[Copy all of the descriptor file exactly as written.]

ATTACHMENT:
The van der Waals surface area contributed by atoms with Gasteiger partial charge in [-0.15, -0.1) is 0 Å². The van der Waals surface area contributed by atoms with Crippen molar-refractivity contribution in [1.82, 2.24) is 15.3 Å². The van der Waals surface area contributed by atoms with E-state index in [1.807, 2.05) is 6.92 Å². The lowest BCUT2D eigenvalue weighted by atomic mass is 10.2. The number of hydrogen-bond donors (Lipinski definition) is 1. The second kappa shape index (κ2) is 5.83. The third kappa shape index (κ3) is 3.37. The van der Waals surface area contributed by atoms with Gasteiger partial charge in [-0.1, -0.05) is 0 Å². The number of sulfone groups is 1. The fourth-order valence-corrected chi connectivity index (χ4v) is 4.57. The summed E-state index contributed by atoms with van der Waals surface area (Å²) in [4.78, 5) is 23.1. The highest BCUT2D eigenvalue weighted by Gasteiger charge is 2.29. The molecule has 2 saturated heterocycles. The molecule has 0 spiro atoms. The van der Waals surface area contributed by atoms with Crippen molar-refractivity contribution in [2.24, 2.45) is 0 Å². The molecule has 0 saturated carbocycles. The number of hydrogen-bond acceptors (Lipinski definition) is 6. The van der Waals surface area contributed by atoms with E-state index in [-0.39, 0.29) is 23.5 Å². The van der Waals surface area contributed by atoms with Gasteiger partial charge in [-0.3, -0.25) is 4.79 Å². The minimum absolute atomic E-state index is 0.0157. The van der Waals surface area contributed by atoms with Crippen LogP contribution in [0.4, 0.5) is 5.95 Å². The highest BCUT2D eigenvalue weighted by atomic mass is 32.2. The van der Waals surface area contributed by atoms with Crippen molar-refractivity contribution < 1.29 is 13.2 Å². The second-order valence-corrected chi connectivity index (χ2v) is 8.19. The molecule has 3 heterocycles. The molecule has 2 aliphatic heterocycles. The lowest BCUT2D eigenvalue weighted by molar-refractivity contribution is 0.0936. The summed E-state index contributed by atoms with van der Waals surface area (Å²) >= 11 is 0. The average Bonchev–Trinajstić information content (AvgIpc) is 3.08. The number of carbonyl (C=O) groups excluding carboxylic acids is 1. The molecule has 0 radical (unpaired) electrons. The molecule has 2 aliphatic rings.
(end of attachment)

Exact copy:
The van der Waals surface area contributed by atoms with Gasteiger partial charge in [-0.15, -0.1) is 0 Å². The van der Waals surface area contributed by atoms with Crippen molar-refractivity contribution in [1.82, 2.24) is 15.3 Å². The van der Waals surface area contributed by atoms with E-state index in [1.807, 2.05) is 6.92 Å². The lowest BCUT2D eigenvalue weighted by atomic mass is 10.2. The number of hydrogen-bond donors (Lipinski definition) is 1. The second kappa shape index (κ2) is 5.83. The third kappa shape index (κ3) is 3.37. The van der Waals surface area contributed by atoms with Gasteiger partial charge in [-0.1, -0.05) is 0 Å². The number of sulfone groups is 1. The fourth-order valence-corrected chi connectivity index (χ4v) is 4.57. The summed E-state index contributed by atoms with van der Waals surface area (Å²) in [4.78, 5) is 23.1. The highest BCUT2D eigenvalue weighted by Gasteiger charge is 2.29. The molecule has 2 saturated heterocycles. The molecule has 0 spiro atoms. The van der Waals surface area contributed by atoms with Crippen molar-refractivity contribution in [2.24, 2.45) is 0 Å². The molecule has 0 saturated carbocycles. The number of hydrogen-bond acceptors (Lipinski definition) is 6. The van der Waals surface area contributed by atoms with E-state index in [-0.39, 0.29) is 23.5 Å². The van der Waals surface area contributed by atoms with Gasteiger partial charge in [-0.3, -0.25) is 4.79 Å². The minimum absolute atomic E-state index is 0.0157. The van der Waals surface area contributed by atoms with Crippen LogP contribution in [0.4, 0.5) is 5.95 Å². The highest BCUT2D eigenvalue weighted by atomic mass is 32.2. The van der Waals surface area contributed by atoms with Crippen molar-refractivity contribution < 1.29 is 13.2 Å². The second-order valence-corrected chi connectivity index (χ2v) is 8.19. The molecule has 3 heterocycles. The molecule has 2 aliphatic heterocycles. The lowest BCUT2D eigenvalue weighted by molar-refractivity contribution is 0.0936. The summed E-state index contributed by atoms with van der Waals surface area (Å²) >= 11 is 0. The average Bonchev–Trinajstić information content (AvgIpc) is 3.08. The number of carbonyl (C=O) groups excluding carboxylic acids is 1. The molecule has 0 radical (unpaired) electrons. The molecule has 2 aliphatic rings.